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Old 07-13-04, 11:43 PM   #9
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Originally Posted by bg4533
Is this a new bike? If so, maybe you need more time to get used to it. I found my road bike too twitchy after I first got it, but over the course of a few hundred miles I am now finding it perfect.
Yeah, it's new, but I bought a frame only -- no fork, so I'm not sure what fork is the ideal match.
I've been riding it for a week, and it still feels a bit unstable, especially if I relax my hands on the bars, or take one hand off.
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Old 07-14-04, 08:28 AM   #10
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What if I put on an Ouzo Pro with a 50mm rake?
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Old 07-14-04, 07:31 PM   #11
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Originally Posted by 531Aussie
What if I put on an Ouzo Pro with a 50mm rake?
Suggest you do a google search for rake and trail. Then you'll know "what" and you won't have to guess. 50 mm sounds pretty extreme and very unstable. Try 43 mm for a 72 to 73 degree head tube.

Al
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Old 07-14-04, 09:34 PM   #12
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Originally Posted by 531Aussie
What if I put on an Ouzo Pro with a 50mm rake?
To obtain what is called "neutral" steering, a 50mm fork would work well with a 72 deg head angle. Neutral steering means that the bike will respond to deliberate input you put into the front end instead of having a tendency to oversteer when you make subtle changes in your position like reach for a water bottle or take your hands off the bars. Some people consider neutral steering "slow" because the bike only does what you tell it to do.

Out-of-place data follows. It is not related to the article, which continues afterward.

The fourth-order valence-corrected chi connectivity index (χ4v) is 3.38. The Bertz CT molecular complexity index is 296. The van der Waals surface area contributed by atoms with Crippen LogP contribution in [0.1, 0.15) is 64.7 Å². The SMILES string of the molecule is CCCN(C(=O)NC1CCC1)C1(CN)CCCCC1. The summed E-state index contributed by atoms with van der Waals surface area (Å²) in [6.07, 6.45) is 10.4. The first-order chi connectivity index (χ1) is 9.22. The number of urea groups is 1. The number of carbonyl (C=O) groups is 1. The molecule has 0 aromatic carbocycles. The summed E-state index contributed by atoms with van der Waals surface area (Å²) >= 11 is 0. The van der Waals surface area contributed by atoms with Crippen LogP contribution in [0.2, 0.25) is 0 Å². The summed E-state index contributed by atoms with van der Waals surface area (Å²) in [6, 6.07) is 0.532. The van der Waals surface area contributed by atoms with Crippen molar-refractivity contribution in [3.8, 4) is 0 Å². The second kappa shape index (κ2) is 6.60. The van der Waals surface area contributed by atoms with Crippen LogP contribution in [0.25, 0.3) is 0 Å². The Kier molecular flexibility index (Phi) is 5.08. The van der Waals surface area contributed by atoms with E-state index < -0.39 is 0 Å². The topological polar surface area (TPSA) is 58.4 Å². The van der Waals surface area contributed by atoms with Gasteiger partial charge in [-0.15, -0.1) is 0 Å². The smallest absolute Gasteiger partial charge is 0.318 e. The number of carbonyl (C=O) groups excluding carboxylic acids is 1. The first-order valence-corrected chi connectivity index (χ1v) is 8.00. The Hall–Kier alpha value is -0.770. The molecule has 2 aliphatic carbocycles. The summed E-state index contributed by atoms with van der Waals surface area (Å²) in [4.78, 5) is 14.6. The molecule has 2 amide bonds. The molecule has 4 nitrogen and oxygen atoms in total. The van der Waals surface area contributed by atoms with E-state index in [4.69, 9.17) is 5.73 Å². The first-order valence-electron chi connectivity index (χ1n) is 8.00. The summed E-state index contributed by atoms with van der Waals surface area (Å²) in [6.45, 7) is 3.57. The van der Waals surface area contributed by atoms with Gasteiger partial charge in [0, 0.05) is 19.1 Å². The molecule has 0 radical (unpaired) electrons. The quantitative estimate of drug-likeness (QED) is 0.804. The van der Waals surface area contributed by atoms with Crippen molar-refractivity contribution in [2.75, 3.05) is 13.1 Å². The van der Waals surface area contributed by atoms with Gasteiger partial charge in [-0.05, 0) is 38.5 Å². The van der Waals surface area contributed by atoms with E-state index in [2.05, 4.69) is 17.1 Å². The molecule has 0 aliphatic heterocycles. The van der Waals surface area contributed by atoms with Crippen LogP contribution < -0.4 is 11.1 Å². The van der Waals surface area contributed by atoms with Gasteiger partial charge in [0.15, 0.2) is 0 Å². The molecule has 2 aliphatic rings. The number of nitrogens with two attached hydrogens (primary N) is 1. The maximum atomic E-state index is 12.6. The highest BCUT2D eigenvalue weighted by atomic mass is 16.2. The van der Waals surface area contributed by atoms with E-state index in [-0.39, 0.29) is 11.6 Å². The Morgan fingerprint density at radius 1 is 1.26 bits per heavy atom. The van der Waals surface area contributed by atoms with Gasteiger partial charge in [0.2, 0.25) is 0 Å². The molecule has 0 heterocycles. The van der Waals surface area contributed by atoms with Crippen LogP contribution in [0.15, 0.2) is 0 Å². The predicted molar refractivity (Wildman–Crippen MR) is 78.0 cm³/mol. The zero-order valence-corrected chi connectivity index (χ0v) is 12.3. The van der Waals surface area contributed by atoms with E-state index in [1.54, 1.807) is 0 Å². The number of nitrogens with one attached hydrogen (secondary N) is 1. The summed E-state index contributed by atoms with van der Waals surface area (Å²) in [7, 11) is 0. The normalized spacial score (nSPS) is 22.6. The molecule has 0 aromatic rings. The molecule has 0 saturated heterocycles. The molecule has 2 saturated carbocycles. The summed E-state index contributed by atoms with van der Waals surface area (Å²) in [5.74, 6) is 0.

A bike with a 73 deg head angle achieves neutral with a 45 mm fork rake, and the steeper the head angle, the shorter the rake as a rule, so a 74 likes a 40, so on and so on. Of course a few millimeters may not have a huge difference on handling, but the difference between a 40 and a 50 mm fork can be quite pronounced on a bike.

In general, the shorter you make a fork in relation to the head angle, the longer the trail. The longer the trail, the less likely a bike is to oversteer, or be twitchy. If you make the trail too long, the bike will be slow to turn at low speed, stable at high speed, but not very quick handling at high speed. If you make the trail too short, it will be quicker handling at low speed and very sensitive to rider input at high speed(twitchy). So if you put a long rake(50mm) on a steep head angle(74), you will shorten the trail and you will get a twitchy front end.

The other measurement to consider is the measurement from the fork crown race seat to the front axle center. A bike is designed to sit at it's correct head angle with a specific fork crown race/axle center dimension. If you buy a fork that is 5mm longer than what a frame is designed to accomodate, the front end will sit higher, which effectively reduces the head angle some. If you buy a fork that is 5mm shorter, the front end will sit lower, which effectively increases the head angle some.